Monday, September 13, 2010

Seeing the Significance in the Insignificant

The words of Amos, who was among the sheepbreeders of Tekoa, which he saw concerning Israel in the days of Uzziah king of Judah, and in the days of Jeroboam the son of Joash, king of Israel, two years before the earthquake.- Amos 1:1 (NKJV)

The Book of Amos unveils the burden laid upon Amos, one of the 12 minor prophets of the Old Testament.    Oddly enough, Amos is wedged somewhere between the joyous coming of the Lord, the Messiah, in Joel and the obscurity of Obadiah.  Amos reveals to all of us that God could take any of us and use us to deliver His message or to exemplify His love through social justice. 

This OT prophecy opens with the seemingly insignificant.  Yet, if we know anything from reading opening verses in the Bible, we learn how captivating an opening should be to its reader.  An opening should reveal the significance of what's about to be read.  Unfortunately, Amos didn't get that memo. 

Amos was a sheepbreeder, also known as a herdsman, not a son of some priestly order like many of his predecessors and peers.  Amos was from Tekoa near Bethlehem.  That's not a region known for its production and promotion of prophets.  He may have served during the reigns of two great kings: Uzziah and Jeroboam.   That didn't matter much either.  He even pointed out that this prophecy came about  two years before the earthquake, making it clear that it wasn't due to the earthquake in question.  The opening of the Book of Amos seems to shed light on the insignificant.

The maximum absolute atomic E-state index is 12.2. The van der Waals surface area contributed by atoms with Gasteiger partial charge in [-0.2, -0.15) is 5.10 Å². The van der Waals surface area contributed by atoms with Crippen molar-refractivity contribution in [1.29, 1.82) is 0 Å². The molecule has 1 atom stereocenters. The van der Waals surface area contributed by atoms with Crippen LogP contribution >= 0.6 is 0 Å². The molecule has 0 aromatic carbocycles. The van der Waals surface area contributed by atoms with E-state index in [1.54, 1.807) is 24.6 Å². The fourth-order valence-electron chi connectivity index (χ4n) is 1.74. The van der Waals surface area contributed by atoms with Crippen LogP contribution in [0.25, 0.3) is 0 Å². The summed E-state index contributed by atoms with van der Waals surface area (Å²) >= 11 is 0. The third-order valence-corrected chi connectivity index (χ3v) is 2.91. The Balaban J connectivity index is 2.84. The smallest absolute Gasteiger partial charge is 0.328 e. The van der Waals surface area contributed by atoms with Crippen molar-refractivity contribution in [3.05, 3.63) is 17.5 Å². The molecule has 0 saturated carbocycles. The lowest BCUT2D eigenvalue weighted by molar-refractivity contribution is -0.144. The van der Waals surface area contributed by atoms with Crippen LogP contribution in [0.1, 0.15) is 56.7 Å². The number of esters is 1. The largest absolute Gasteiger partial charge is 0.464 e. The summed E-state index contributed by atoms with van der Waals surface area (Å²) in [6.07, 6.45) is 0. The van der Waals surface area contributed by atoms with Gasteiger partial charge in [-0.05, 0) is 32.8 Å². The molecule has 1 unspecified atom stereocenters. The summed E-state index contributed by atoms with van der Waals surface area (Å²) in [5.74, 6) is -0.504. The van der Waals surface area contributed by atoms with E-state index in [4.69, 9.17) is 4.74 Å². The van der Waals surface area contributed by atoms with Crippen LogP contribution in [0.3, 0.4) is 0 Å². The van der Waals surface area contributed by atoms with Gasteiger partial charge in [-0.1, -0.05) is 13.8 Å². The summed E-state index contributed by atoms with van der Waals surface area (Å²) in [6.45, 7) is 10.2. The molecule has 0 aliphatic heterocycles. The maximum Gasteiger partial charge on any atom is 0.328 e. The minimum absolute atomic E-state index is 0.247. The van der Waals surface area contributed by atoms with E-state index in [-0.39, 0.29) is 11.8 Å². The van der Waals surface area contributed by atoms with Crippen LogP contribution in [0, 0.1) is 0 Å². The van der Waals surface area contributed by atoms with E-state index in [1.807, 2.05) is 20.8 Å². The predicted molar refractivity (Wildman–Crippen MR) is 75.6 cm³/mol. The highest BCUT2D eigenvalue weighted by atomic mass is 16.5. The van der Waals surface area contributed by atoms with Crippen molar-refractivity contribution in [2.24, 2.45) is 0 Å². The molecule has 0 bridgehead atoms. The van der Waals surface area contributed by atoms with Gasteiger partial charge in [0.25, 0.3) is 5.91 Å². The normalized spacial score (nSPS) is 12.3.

Whether you see these events and activities as one big list of insignificance or not, you have to see the significance that it does bring out about Amos and his times.  Consider that the shepherd heard from God concerning Israel  during the reigns of Judah being split from IsraelGod called a herdsman from Tekoa to deliver His message to Israel.  He did so two years prior to a significant event in the region- the earthquake.

That's in the Bible.  What about how you open your messages concerning your business and brand?
  • How about your conversations with people? Do you stir up interest in your business?
  • Do people feel that your company stands out or just blends in?
  • If someone overheard you speaking to a client, could they pick up on your depth of how-to knowledge combined with your genuine concern and compassion for those with whom you serve?
  • Despite outside events like earthquakes and other tragedies, could your business withstand a financial storm or a family storm?
Use what seems insignificant to stress the significance of what you do and how you do it differently from the crowd.

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